Franz Schubert (Hans Jaray) makes his living as a school teacher, but he is barely scraping by and always dreams of making music. When he has to pawn one of his instruments just to get by, pawn shop worker Emmi (Luise Ullrich) takes a shine to him. And Franz seems to like her, too. But right when his career seems to take a turn and he gets the chance to play at an important soiree, he crushes all hopes when he is unable to keep his temper in check when somebody in the audience laughs during his piece. Franz has to accept a teaching position in the country to make his living, a position with none other but the young woman in the audience who laughed at him – Duchess Eszterhazy (Mártha Eggerth).
Leise flehen meine Lieder is a very romantic take on a story that probably wasn’t as romantic. It works with music beautifully and I liked it.
The movie starts with a distancing statement, emphasizing that it is not meant to be historically accurate. I thought that alone was pretty interesting – looking at biopics today, they usually have a similar disclaimer, while at the same time aspiring to be as faithful as possible. Here, Forst and Reisch decided to play freely with history and I rather liked that idea and acknowledgement of it.
It gave them room to make the film as romantic and sentimental as Schubert’s music, making it truthful in symbolism rather than fact. And that really works, especially since it leans heavily on Schubert’s music and incorporates it so much, it is almost a musical.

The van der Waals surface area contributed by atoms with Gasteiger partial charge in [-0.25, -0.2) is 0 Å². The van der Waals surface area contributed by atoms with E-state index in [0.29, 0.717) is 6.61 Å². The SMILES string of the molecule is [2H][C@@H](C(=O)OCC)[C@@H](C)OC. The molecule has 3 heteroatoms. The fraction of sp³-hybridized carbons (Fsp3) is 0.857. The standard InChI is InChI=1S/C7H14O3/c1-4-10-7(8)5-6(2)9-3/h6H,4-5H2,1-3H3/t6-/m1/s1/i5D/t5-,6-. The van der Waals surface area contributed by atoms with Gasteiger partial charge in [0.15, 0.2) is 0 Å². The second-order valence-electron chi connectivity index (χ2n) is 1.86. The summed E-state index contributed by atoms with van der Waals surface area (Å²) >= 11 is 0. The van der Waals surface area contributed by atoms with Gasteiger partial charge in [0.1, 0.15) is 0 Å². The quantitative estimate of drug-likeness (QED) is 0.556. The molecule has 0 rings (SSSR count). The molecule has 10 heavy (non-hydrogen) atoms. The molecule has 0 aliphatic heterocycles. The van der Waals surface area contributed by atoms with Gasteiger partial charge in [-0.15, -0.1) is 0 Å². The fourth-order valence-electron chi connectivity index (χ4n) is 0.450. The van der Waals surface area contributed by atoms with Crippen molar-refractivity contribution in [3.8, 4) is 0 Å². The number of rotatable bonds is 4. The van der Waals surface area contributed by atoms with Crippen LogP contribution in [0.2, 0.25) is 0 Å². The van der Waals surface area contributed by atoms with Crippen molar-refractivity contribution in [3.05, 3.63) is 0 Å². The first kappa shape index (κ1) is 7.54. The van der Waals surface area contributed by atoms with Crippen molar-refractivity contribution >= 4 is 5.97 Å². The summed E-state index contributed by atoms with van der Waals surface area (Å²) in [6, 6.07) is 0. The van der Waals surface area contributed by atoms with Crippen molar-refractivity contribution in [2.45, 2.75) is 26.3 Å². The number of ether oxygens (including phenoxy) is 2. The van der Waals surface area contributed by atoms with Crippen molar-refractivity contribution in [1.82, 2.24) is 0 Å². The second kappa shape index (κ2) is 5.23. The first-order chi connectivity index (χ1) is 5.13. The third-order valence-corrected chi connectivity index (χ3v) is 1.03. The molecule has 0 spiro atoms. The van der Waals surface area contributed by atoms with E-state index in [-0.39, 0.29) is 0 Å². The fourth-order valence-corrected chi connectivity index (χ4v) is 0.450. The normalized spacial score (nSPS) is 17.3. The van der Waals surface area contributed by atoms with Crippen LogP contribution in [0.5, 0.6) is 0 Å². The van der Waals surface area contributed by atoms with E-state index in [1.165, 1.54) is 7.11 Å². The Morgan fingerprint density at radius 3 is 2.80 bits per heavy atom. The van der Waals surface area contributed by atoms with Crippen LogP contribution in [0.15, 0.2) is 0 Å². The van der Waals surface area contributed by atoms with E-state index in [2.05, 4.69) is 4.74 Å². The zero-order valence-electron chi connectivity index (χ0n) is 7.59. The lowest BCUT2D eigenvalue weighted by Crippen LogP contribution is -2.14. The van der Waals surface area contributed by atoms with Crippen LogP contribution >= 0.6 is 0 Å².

Jaray is perfect for the role, making Schubert impulsive and slightly narcisstic. Very much the romantic hero, but not necassarily a very likeable person. The way he treats Emmi, in any case, is despicable and my heart really broke for her. Luise Ullrich gives Emmi so much depth and Márthe Eggerth manages to show the Duchess’ vulnerable side. With that central trio, the film couldn’t really have gone wrong.
Considering that this is Forst’s directorial debut, the self-assured ease, sense for characters and rhythm of the film is even more impressive than it would have been otherwise. Either way, it makes Leise flehen meine Lieder absolutely enjoyable.
Summarizing: very nice.